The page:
performative activism

Performative activism is activism done to increase one's social capital rather than because of one's devotion to a cause. It is often associated with surface-level activism, referred to as slacktivism. The term gained an increased usage on social media in the wake of the George Floyd protests

Slacktivism is the practice of supporting a political or social cause by means such as social media or online petitions, characterised as involving very little effort or commitment: engaging in online activities such as "liking," "sharing," or "tweeting" about a cause on social media, signing an Internet petition, copying and pasting a status or message in support of the cause, sharing specific hashtags associated with the cause, or altering one's profile photo or avatar on social network services to indicate solidarity.

contemporary mythology

According to Roland Barthes, a strategy of depoliticisation of political speech or a strategy in which different models of speech, text, images, performance, etc. assign the status of neutrality to a certain political activity: »Myth does not deny things, on the contrary, its function is to talk about them; simply, it purifies them, it makes them innocent, it gives them a natural and eternal justification, it gives them a clarity which is not that of an explanation but that of a statement of fact.«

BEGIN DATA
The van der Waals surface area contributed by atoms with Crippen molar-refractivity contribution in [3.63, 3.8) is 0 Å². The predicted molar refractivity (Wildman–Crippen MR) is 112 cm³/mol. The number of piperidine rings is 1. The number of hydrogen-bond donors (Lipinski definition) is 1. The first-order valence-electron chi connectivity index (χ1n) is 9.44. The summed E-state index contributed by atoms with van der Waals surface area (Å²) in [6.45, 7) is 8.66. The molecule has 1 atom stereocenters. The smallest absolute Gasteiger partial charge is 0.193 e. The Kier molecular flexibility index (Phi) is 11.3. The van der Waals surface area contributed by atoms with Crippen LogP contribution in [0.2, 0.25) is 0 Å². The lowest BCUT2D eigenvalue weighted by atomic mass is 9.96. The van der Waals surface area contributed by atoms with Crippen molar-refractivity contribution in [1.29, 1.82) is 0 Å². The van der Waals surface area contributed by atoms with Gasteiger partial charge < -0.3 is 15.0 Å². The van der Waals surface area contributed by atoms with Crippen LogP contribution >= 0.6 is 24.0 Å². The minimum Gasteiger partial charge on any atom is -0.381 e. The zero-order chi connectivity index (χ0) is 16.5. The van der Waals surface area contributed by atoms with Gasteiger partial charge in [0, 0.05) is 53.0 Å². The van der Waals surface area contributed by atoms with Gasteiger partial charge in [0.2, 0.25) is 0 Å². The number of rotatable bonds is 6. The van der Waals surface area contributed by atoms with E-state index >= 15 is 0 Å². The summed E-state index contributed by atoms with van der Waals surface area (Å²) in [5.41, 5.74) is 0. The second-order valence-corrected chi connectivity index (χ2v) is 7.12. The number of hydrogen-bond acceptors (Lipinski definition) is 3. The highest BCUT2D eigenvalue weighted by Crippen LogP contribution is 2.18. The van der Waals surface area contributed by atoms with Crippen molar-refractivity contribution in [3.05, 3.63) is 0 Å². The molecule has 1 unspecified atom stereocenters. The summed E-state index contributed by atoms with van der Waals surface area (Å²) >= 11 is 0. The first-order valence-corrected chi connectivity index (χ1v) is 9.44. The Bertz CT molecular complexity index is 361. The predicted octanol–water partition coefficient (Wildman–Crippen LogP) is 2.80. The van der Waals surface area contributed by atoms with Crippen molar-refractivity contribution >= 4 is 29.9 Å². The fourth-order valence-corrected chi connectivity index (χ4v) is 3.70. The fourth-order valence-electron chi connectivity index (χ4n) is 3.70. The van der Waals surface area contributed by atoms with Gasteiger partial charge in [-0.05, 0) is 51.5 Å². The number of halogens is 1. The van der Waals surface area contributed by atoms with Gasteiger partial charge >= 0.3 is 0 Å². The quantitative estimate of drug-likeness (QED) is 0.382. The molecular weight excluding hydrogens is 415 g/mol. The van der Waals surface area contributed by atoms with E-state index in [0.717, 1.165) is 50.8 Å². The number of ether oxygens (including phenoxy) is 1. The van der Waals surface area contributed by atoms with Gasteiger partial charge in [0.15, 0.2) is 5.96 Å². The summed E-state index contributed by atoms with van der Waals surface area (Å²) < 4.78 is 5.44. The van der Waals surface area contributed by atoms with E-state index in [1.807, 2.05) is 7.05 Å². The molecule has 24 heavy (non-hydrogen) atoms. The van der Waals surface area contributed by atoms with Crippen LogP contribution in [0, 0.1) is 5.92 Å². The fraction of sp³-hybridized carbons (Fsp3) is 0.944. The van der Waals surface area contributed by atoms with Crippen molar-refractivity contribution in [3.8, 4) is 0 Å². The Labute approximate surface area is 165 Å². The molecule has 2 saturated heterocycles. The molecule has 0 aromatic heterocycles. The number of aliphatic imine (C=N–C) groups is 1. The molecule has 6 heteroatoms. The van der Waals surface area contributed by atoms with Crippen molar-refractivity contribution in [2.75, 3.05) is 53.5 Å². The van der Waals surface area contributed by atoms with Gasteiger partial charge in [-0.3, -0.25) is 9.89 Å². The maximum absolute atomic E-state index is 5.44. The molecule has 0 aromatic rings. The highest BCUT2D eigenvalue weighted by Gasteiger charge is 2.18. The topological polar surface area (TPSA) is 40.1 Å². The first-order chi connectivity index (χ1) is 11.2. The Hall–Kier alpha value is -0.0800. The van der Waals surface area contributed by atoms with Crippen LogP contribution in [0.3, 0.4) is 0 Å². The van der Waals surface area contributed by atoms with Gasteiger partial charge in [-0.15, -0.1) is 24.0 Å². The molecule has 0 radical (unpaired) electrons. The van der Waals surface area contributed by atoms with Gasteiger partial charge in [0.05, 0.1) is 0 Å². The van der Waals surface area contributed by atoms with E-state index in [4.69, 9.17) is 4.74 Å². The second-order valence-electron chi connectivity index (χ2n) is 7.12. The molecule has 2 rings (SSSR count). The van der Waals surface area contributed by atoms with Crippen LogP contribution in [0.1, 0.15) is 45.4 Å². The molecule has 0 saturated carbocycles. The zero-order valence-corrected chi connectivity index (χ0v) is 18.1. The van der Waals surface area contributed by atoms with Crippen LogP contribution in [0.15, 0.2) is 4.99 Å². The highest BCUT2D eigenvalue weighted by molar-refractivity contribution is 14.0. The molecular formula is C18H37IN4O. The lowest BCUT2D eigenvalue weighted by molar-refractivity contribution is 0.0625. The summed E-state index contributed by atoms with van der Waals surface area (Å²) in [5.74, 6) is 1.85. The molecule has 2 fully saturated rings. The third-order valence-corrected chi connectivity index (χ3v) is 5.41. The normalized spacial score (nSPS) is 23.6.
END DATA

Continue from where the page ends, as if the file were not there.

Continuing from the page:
Gamification is the strategic attempt to enhance systems, services, organizations, and activities by creating similar experiences to those experienced when playing games in order to motivate and engage users. This is generally accomplished through the application of game-design elements and game principles (dynamics and mechanics) in non-game contexts.


The selection of desired heritable characteristics in order to improve future generations, typically in reference to humans. The term eugenics was coined in 1883 by British explorer and natural scientist Francis Galton, who, influenced by Charles Darwin’s theory of natural selection, advocated a system that would allow “the more suitable races or strains of blood a better chance of prevailing speedily over the less suitable.” Social Darwinism, the popular theory in the late 19th century that life for humans in society was ruled by “survival of the fittest,” helped advance eugenics into serious scientific study in the early 1900s.


Author: FaceOrFactory
3D design and animation: Jan Krek and Lara Reichmann
Music: Urška Preis (rouge-ah)
Mix: Theodor Striese
Master: Ludwig Wandinger
Music in advertisements: Gašper Torkar
Programming: Gaj Žižek

Product design: Jan Krek and Lara Reichmann
Made by: Pjorkkala
Textile design: Sara Grižon

Aksioma – Institute for Contemporary Art
, Ljubljana, 2022

Supported by:
the Ministry of Culture of the Republic of Slovenia and the Municipality of Ljubljana

The project was partly developed in the framework of the IMPAKT Full Spectrum Curatorship Programme